Outcomes of Chronic Pancreatitis in the Emergency Department
Chronic pancreatitis (CP) is a debilitating chronic illness. We sought to assess the most common reasons patients with CP visit the Emergency Department (ED), the disposition of ED visit [admission, discharge, death], and evaluate predictors of admission and discharge.
Within the Health Care Utilization Project Nationwide Emergency Department Sample (NEDS), we focused on patients, 18 years and older, presenting to the emergency department with CP (ICD-9 code 577.1) (2006–2009). Model was fitted to predict the likelihood of admission.
Overall, a weighted sample of 638,310 patients visits for CP were identified, of which 399,559 (62.6%) were admitted, 228,523 (35.8%) were discharged from the ED, 5572 (0.9%) discharged against medical advice, and 4656 (0.7%) had an unknown destination. Of those admitted, 4370 (0.7%) died during the hospital episode. The most associated diagnoses for ED visit were diabetes (28.8%), abdominal pain (25.4%), acute pancreatitis (22.5%), cardiac complication (11.1%), infection (10.1%), and dehydration (8.8%). Multivariable analyses revealed that older (OR = 1.02 P < 0.001), sicker patients (Charlson Comorbidity Index ≥ 3, OR = 2.28 P < 0.001), patients presenting with C. difficile colitis (OR = 23.85 P < 0.001), alcohol withdrawal (OR = 6.71 P < 0.001), and acute pancreatitis (OR = 6.46 P < 0.001) were associated with increased odds of hospitalization.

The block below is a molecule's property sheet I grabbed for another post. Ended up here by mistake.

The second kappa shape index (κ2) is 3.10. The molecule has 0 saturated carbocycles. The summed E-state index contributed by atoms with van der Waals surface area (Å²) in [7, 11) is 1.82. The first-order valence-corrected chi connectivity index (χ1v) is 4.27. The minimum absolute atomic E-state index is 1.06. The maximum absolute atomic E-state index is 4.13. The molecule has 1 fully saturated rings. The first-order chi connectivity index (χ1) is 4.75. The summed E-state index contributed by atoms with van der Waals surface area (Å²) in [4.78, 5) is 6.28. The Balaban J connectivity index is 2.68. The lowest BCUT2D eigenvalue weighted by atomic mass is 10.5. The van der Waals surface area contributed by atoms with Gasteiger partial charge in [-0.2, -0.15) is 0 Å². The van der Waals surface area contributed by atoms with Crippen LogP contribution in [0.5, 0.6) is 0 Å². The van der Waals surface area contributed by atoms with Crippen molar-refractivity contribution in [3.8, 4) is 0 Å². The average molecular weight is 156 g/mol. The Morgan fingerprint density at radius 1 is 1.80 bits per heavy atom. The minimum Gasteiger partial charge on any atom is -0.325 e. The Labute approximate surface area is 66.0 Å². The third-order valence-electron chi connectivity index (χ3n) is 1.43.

In this national database, our study demonstrates that diabetes, followed by abdominal pain, acute pancreatitis and cardiac complication, were the most common diagnoses associated with ED visits in patients with chronic pancreatitis. Most patients were admitted following the ED visit. Although C. Difficile colitis was a rare associated diagnosis with an ED visit, it was the strongest predictor of admission.
KeywordsChronic pancreatitis Emergency department Outcomes
Compliance with ethical standards
Conflict of Interest
The authors declare that they have no conflict of interest.
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